• I would like to sicerely thank Mr. Pranin for his great efforts. With my style of choice, Yoshinkan, and huge respect for the Daitoryu aikijujutsu, I somehow haven’t really been focusing on the personality of Kaiso himself although I did once order books about him from Japan. Yet, Mr. Pranin’s work has somehow set my mind at peace and reconciled those contradictory views I used to have. Funny as this may sound but Ueshiba Kaiso with piercing eyes and a heroic temper looks much more like the one who helped Shioda Souke become what he was. Also interestingly, when I came back to aikido after a 2 years break I found that my own sensei’s style had drastically changed and was now much softer and flowing. Not all of aikidoka will reach the high level of the great masters of the past but the principles they have taught us will always be there. Exactly with this in mind, I keep unlearning my former “jujitsu-like hard style” and studying more precise and economical moves. Doumo arigatou gozaimasu!

    • I can relate to your comments, although I have trained mostly under Aikikai and generally agree w their approach. I have had injuries and family issues that distanced me from the mat for periods. Although I never stop the study in my mind, upon returning to the mat, I had many realizations. I have also noticed changes in the Aikido of various Sensei, as well as my own.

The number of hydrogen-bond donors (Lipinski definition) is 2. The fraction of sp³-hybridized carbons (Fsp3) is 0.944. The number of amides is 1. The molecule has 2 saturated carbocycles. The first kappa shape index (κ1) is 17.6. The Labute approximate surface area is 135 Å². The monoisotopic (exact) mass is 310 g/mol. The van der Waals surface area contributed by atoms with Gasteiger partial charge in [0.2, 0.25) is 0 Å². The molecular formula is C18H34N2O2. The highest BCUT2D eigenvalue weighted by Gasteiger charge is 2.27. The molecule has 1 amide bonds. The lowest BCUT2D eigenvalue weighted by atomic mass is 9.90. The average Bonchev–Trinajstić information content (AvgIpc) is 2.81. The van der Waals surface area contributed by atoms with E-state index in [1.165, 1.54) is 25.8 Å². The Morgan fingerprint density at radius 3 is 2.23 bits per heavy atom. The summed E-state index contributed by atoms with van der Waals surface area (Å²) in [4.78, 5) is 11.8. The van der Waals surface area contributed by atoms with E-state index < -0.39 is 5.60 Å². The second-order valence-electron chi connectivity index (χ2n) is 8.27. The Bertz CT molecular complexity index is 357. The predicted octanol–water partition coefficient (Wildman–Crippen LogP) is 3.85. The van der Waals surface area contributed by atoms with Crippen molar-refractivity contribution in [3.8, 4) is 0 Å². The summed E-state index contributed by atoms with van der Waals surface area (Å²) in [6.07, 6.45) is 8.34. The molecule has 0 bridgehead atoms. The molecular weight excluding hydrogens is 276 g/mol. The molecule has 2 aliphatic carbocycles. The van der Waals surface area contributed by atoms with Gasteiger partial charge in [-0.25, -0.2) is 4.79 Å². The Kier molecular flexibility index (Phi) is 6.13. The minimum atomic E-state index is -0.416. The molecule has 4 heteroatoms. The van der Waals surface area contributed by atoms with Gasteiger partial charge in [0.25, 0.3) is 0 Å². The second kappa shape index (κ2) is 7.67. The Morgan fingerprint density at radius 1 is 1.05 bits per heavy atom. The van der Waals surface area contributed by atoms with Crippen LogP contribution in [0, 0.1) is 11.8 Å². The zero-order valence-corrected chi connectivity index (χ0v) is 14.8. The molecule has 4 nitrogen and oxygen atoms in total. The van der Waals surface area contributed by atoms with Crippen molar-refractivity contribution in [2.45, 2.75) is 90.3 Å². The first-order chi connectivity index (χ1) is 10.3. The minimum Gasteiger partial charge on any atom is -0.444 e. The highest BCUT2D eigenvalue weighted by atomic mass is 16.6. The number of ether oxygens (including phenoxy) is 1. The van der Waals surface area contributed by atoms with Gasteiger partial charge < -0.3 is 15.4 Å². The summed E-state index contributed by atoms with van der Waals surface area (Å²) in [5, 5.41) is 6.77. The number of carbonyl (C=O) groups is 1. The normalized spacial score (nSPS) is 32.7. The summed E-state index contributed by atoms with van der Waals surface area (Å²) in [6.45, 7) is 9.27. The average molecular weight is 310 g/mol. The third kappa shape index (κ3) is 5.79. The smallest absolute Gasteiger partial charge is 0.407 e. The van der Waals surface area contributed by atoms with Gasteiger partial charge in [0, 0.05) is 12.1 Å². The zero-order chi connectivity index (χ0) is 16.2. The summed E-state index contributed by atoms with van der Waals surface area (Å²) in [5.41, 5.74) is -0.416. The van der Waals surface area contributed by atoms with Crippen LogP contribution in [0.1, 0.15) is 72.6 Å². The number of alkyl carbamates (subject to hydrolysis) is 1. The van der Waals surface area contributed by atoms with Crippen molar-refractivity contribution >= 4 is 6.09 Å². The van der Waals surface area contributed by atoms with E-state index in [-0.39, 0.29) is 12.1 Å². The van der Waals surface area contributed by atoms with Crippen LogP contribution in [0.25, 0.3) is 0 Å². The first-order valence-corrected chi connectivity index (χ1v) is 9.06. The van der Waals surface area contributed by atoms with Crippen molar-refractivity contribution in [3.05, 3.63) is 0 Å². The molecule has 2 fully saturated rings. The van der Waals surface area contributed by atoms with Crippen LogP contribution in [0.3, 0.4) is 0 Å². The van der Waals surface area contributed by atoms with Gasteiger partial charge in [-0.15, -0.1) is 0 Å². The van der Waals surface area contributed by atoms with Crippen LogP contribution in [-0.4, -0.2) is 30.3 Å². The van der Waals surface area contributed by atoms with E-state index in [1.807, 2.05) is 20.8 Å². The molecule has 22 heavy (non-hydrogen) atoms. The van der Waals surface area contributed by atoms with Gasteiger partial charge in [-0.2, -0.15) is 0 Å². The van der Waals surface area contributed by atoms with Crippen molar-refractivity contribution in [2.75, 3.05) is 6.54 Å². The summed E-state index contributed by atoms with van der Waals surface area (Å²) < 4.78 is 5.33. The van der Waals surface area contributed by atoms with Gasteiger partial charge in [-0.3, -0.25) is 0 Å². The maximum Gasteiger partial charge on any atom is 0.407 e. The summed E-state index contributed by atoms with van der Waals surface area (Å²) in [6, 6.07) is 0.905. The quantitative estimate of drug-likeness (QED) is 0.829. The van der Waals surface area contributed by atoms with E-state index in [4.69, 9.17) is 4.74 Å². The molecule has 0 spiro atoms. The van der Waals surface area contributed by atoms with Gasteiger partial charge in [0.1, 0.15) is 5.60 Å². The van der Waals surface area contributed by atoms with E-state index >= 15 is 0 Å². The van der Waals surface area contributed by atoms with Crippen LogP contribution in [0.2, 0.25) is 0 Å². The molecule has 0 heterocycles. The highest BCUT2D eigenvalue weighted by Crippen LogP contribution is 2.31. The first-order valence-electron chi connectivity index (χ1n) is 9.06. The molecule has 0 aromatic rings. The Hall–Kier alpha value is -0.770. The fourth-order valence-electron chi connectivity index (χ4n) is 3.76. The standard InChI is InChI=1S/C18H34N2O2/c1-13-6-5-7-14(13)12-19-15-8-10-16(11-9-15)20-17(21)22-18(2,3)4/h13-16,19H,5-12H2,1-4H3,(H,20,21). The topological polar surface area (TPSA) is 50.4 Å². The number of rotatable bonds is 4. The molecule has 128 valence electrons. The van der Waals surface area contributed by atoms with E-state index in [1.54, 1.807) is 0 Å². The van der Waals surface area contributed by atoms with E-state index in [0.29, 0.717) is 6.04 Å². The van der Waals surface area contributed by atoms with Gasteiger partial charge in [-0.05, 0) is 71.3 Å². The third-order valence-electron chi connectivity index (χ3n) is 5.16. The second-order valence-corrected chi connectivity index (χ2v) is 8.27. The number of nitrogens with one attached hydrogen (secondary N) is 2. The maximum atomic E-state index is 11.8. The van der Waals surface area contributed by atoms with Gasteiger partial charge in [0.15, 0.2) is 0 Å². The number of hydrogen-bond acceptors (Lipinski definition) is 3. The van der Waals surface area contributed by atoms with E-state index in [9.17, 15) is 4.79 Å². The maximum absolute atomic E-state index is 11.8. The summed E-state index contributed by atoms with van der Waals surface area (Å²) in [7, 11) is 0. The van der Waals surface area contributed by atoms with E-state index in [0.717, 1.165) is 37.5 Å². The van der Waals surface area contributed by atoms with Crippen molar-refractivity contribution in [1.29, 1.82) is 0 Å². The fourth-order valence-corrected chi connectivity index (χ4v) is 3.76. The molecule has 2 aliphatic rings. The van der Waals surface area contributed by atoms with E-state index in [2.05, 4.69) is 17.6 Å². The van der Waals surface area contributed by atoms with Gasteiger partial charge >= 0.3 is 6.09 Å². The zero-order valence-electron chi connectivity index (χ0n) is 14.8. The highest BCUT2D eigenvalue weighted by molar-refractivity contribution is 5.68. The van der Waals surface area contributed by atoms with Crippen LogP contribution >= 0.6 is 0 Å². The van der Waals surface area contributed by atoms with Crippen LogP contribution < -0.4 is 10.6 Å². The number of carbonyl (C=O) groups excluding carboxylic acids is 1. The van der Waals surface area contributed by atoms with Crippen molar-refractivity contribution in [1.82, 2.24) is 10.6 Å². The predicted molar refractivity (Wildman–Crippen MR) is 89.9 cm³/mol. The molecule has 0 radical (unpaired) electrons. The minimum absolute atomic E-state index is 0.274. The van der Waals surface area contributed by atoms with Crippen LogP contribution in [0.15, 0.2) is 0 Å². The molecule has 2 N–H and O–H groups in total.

I’m nowhere nearly as effortless and soft as I would wish, but it is vastly better than even 5yrs ago (out of the 20yrs that I have been in Aikido).

  • I think it is pretty refuted. We could postulate any number of theories, but there is nothing to materially support that O’Sensei is not the progenitor of Aikido, or of modern Aikido. The evidence that prewar Aikido was materially different than post war Aikido up until O’Sensei’s death is clear indication that he did create the Art and continued to develop it until his death. The further changes/adaptation that have occurred after his death are not to his detriment, but a validation of his own teachings!
    The “relatively small periods of time” these top students spent training under O’Sensei is mostly because most of those students were already advanced martial artists, and were exposed to a great teacher.
    O’Sensei having “minimal presence in Tokio” and teaching “mostly esoteric” things while there is irrelevant. He observed practice while there and would have objected to bad form. He also was the teacher of the instructors, whom did go have actual classes w O’Sensei. AJ’s own videos/essays and interviews would be sufficient evidence of that…